- v. chess, transitive To promote (a pawn) to a knight.
- n. A warrior, especially of the Middle Ages.
- n. Nowadays, a person on whom a knighthood has been conferred by a monarch.
- n. chess A chess piece, often in the shape of a horse's head, that is moved two squares in one direction and one at right angles to that direction in a single move, leaping over any intervening pieces.
GNU Webster's 1913
- n. obsolete A young servant or follower; a military attendant.
- n. engraving, engraving In feudal times, a man-at-arms serving on horseback and admitted to a certain military rank with special ceremonies, including an oath to protect the distressed, maintain the right, and live a stainless life.
- n. engraving One on whom knighthood, a dignity next below that of baronet, is conferred by the sovereign, entitling him to be addressed as
Sir; as, Sir John.
- n. A champion; a partisan; a lover.
- n. A piece used in the game of chess, usually bearing a horse's head.
- n. obsolete A playing card bearing the figure of a knight; the knave or jack.
- v. To dub or create (one) a knight; -- done in England by the sovereign only, who taps the kneeling candidate with a sword, saying: Rise, Sir ---.
- n. a chessman shaped to resemble the head of a horse; can move two squares horizontally and one vertically (or vice versa)
- n. originally a person of noble birth trained to arms and chivalry; today in Great Britain a person honored by the sovereign for personal merit
- v. raise (someone) to knighthood
- From Middle English knight, kniht, from Old English cniht, cneht, cneoht ("boy, youth, servant, attendant, retainer, disciple, warrior, boyhood, junior member of a guild"), from Proto-Germanic *knehtaz (compare Dutch knecht ("attendant, servant"), German Knecht ("lad, slave")), originally ‘billet (wood), block of wood’ (compare Dutch laarzeknecht ("boot-jack"), dialectal German Knüchtel ("bat, club"), from Proto-Indo-European *gnegʰ-, from *gen- ‘to ball up, pinch, compress’. (Wiktionary)
- Middle English, from Old English cniht. (American Heritage® Dictionary of the English Language, Fourth Edition)
“What!" cried Helen, starting, "you think this knight is the royal Bruce?”
“The superb disdain with which she met the project frightened these poor people, who were not mistaken in their fears that she was meditating what they called knight-errantry.”
“A 'knight' is a Christian artifact from a Christian culture just as much as a 'Kirtle Friar' is.”
“Wallace returned a gracious reply to this speech; and turning to Bruce, said, "This knight is my friend; and though from peculiar circumstances neither of us choose to disclose our names during our journey, yet, whatever they may be, I trust you will confide in the word of one whom you have honored by the address you have now made, and believe that his friend is not unworthy the hospitalities of him who was once king of Scots.”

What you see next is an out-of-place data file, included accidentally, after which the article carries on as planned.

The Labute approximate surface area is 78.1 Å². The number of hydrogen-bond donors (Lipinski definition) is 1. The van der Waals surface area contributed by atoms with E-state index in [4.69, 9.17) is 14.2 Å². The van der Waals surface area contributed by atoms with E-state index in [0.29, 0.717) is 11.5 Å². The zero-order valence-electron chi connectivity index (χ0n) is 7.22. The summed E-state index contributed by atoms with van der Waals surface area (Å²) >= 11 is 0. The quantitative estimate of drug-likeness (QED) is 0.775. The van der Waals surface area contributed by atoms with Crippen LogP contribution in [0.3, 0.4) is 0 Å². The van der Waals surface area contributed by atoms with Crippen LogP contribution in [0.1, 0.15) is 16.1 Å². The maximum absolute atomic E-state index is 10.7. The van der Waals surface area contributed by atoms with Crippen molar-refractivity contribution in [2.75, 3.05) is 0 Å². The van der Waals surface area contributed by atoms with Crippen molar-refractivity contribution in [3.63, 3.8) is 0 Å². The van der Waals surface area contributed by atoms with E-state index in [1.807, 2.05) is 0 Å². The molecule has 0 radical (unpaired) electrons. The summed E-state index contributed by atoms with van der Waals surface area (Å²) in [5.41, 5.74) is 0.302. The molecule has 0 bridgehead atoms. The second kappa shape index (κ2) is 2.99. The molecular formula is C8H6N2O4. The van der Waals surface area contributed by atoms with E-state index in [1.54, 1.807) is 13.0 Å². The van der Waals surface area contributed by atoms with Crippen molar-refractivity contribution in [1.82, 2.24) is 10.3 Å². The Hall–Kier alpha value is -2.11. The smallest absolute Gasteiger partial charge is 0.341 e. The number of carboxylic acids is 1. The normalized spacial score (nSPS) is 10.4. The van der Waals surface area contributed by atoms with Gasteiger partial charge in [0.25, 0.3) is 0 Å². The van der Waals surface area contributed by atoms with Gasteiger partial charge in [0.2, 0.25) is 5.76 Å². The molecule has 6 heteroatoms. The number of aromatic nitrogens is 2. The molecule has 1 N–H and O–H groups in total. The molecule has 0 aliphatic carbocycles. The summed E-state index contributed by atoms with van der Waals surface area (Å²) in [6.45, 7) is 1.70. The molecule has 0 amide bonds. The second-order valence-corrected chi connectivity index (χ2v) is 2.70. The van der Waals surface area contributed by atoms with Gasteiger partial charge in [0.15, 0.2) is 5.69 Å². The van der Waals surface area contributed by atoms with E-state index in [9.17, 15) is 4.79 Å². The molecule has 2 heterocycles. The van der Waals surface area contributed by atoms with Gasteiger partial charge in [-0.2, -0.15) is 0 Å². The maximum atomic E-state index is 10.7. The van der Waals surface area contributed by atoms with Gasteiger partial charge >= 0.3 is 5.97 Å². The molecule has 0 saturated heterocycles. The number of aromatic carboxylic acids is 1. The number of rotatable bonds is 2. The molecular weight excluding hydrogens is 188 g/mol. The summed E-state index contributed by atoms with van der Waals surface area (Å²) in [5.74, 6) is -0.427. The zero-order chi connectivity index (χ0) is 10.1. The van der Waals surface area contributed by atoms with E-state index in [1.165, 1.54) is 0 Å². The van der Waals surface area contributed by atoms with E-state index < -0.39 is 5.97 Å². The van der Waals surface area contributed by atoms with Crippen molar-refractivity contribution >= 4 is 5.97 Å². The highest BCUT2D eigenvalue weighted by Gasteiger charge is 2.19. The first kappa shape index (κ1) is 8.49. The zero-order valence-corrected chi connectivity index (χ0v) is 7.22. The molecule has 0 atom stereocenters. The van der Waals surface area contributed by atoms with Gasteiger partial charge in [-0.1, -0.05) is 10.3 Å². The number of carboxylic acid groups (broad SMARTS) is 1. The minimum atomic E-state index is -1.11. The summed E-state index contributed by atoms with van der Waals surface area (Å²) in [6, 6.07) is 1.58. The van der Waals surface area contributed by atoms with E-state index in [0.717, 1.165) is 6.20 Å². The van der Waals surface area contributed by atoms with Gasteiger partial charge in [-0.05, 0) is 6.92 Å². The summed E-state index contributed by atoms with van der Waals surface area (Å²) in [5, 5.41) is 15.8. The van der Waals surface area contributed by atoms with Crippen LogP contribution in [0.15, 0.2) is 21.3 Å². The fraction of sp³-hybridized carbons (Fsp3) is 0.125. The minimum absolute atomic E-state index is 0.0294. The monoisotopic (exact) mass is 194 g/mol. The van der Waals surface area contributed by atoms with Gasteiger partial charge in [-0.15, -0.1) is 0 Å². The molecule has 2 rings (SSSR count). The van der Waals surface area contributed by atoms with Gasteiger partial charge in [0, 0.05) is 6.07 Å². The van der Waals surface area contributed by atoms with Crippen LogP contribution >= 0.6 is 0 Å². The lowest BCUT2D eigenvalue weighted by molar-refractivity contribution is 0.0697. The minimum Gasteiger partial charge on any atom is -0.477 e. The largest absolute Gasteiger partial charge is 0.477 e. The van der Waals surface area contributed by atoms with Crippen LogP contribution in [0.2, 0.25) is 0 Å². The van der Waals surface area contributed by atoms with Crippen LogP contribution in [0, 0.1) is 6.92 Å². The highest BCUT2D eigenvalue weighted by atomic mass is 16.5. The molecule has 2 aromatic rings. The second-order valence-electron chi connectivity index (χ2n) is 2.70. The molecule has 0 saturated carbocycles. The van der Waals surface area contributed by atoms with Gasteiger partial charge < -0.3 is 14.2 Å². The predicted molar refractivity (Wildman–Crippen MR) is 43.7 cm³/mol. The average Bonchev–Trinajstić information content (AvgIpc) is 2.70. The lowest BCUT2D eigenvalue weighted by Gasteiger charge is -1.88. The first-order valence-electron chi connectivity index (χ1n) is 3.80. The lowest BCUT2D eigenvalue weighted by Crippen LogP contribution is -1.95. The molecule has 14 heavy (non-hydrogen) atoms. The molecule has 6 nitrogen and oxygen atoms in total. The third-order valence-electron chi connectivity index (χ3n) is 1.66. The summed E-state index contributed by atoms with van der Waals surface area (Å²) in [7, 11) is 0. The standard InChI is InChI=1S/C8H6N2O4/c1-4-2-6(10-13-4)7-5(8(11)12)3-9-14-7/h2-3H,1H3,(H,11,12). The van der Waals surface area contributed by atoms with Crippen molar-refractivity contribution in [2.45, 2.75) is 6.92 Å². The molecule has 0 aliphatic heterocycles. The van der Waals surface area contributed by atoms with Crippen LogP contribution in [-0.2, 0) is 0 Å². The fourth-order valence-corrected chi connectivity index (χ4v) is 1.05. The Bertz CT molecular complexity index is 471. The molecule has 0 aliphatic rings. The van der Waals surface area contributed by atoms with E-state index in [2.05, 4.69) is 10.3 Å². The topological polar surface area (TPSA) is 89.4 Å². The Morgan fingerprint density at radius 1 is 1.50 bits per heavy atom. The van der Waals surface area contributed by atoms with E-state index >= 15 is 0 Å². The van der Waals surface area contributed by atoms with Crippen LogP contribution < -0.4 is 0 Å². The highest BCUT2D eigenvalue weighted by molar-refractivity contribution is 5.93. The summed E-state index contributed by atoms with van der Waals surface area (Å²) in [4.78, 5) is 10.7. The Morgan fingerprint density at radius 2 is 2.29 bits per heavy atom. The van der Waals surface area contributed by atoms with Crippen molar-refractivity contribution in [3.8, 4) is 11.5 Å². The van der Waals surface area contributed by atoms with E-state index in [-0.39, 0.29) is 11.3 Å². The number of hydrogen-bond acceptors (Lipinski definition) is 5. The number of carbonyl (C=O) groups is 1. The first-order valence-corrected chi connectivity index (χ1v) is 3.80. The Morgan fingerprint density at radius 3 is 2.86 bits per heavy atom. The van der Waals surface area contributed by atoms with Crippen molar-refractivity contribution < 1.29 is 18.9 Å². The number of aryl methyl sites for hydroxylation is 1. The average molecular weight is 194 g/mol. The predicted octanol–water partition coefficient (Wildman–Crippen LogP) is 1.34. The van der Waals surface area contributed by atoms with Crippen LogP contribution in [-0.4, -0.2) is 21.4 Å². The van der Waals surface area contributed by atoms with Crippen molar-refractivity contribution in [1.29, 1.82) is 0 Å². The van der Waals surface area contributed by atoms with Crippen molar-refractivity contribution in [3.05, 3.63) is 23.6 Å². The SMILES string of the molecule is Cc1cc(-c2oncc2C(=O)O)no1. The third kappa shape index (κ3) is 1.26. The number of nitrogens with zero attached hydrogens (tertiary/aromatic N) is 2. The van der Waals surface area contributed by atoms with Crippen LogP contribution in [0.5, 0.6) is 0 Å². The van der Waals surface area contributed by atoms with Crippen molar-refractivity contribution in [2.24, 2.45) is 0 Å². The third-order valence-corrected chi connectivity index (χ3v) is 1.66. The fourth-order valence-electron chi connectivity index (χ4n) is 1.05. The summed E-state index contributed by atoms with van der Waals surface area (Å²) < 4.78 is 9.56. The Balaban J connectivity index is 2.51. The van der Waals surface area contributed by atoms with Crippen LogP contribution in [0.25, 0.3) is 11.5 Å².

“Illinois: The race between Rep. Mark Kirk (R) and state Treasurer Alexi Giannoulias (D) reminds us of that great scene in "Monty Python and the Holy Grail" where the black knight is grievously wounded time and again but comes back for more.”
“Although you may not see it in the movies every true Jedi knight is required to build their own Lightsaber.”
“The imagery of the black knight is an archetype, already ingrained in our minds.”
“One Word, Fanboys, they have compiled a list containing every comic book movie even remotely considered good, batman begins, 300, vfor vendetta, x-men and The dark knight is understandable, they should by all means be in a great movies list but spider-man and superman returns, come on.”
“The queen drifted across the board and landed, covering the white knight from a distance and effectively cutting off its offensive.”
“It turns out this dark knight is a personification of the devil, who corrupts Bertram.”
These user-created lists contain the word ‘knight’.
English words of Anglo-Saxon origin.
...with grateful thanks to telofy (for "cnidarian"), and to the song "Crazy ABC's" by Barenaked Ladies.
Words that have been used as baby names, including virtue names, nature names, place names, etc.
The title is an actual name given to a Puritan boy in the 17th century.
A list of all known Heroic Classes available to players of the game Sburb within the Homestuck universe, as well as any other words I can think of which would theoretically adhere to the known guid...
There's a fiction meme (mostly on Livejournal) where writers use words as a prompt for a short story snippet. I've been collecting the words that show up on these lists as prompts for creative writ...
short, sweet, epic, catchy, sassy, sexy & sizzling.
( personal list, randomness )
my favourite era
honorifics. might park some formal titles here too until there are enough to spawn another list.
Looking for tweets for knight.